Picture yourself in a darkened movie theater, or soothed by the pleasing glow of a television screen.
You are watching as a history of the moving image unfolds onscreen, but this history will not take note of D.W. Griffith or Jean Renoir, nor will King Kong or Jaws make an appearance. As the images flicker past - of four ebullient British men turning cartwheels in an open field, a man tap-dancing on an urban sidewalk, a wedding party in a rainstorm, a tragedy in a school classroom - they wax more familiar, the theme growing more coherent, more stable. They keep coming, though, quickly, relentlessly, constantly changing form, changing style, shapeshifting. The parade of images appears to possess a logic of its own, a guiding hand to steer its ship. Finally, as the last picture fills the screen—it happens to be of a shooting on a Brooklyn street—a light bulb goes off: these are all images from music videos, the short films that once ruled the airwaves, and still possess a significant hold on the generations raised by MTV. "I wonder what those were all about," you say…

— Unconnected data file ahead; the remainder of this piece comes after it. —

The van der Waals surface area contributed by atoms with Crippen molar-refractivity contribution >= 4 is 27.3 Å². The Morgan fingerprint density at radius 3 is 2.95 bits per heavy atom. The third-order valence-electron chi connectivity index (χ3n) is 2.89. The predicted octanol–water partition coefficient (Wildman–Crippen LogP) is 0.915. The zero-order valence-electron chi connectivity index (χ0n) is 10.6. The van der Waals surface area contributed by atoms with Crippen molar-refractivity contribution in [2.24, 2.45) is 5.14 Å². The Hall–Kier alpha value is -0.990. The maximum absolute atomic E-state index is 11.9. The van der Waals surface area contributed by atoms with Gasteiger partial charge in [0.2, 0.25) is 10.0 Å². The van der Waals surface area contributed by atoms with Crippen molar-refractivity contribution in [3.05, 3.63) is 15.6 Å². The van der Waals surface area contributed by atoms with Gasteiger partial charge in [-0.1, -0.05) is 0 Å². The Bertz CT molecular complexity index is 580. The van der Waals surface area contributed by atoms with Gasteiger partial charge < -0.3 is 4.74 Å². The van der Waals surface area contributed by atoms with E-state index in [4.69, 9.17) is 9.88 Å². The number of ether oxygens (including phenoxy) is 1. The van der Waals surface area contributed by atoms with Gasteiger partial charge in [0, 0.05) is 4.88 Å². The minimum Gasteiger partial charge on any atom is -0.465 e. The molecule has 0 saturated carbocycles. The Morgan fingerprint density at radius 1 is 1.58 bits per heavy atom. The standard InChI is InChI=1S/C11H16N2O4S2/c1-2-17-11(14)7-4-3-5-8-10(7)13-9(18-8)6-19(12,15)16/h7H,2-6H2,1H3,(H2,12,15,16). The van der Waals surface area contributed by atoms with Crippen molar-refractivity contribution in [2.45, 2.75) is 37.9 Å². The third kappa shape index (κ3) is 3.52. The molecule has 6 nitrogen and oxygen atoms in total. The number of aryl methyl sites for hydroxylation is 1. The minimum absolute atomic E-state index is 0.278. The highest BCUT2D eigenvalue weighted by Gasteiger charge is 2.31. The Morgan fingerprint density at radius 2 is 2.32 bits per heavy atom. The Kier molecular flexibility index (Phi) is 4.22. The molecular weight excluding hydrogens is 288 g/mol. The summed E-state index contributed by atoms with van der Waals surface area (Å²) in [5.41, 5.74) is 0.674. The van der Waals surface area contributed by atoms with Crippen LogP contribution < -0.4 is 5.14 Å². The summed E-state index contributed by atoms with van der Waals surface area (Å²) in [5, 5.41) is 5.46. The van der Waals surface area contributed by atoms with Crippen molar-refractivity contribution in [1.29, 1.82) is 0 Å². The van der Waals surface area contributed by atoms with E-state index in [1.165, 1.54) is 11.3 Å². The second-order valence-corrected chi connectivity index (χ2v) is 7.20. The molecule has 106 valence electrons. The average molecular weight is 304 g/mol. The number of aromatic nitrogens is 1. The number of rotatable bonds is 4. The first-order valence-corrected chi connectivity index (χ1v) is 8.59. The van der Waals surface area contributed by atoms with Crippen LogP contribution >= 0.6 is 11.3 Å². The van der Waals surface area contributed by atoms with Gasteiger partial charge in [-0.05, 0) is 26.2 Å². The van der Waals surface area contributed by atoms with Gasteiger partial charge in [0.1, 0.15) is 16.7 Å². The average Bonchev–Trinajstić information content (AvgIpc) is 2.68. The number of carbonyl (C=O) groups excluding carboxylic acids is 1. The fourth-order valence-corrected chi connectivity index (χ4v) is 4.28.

Money for Nothing is a rip-roaring 75 minutes, taking in the past, present, and future of the music video. The Beatles, Elvis Presley, Michael Jackson, Guns N' Roses, 2Pac, Madonna, U2, R.E.M., Nirvana, Jay-Z, Lady Gaga—Money for Nothing is a refresher course in the last sixty years of popular music, and the unforgettable images that accompanied them. It is a story in three parts—the holy trinity of the video. In order to properly draw our map of the terrain, we will perhaps have to retrace our steps a time or two. But what is the music video, at last, but a series of deftly retraced steps—over and over and over again, until we almost forget we have seen it all before?
Let us think of the music video not as an artistic genre in its own right, but as collectively forming the advance party for the most successful advertising campaign ever devised. An ad campaign so brilliant, so slick, and so subtle as to occasionally make its customers forget what they were being sold. This campaign was so triumphant, in fact, that a bit of a refresher course might be necessary. Shall we get started?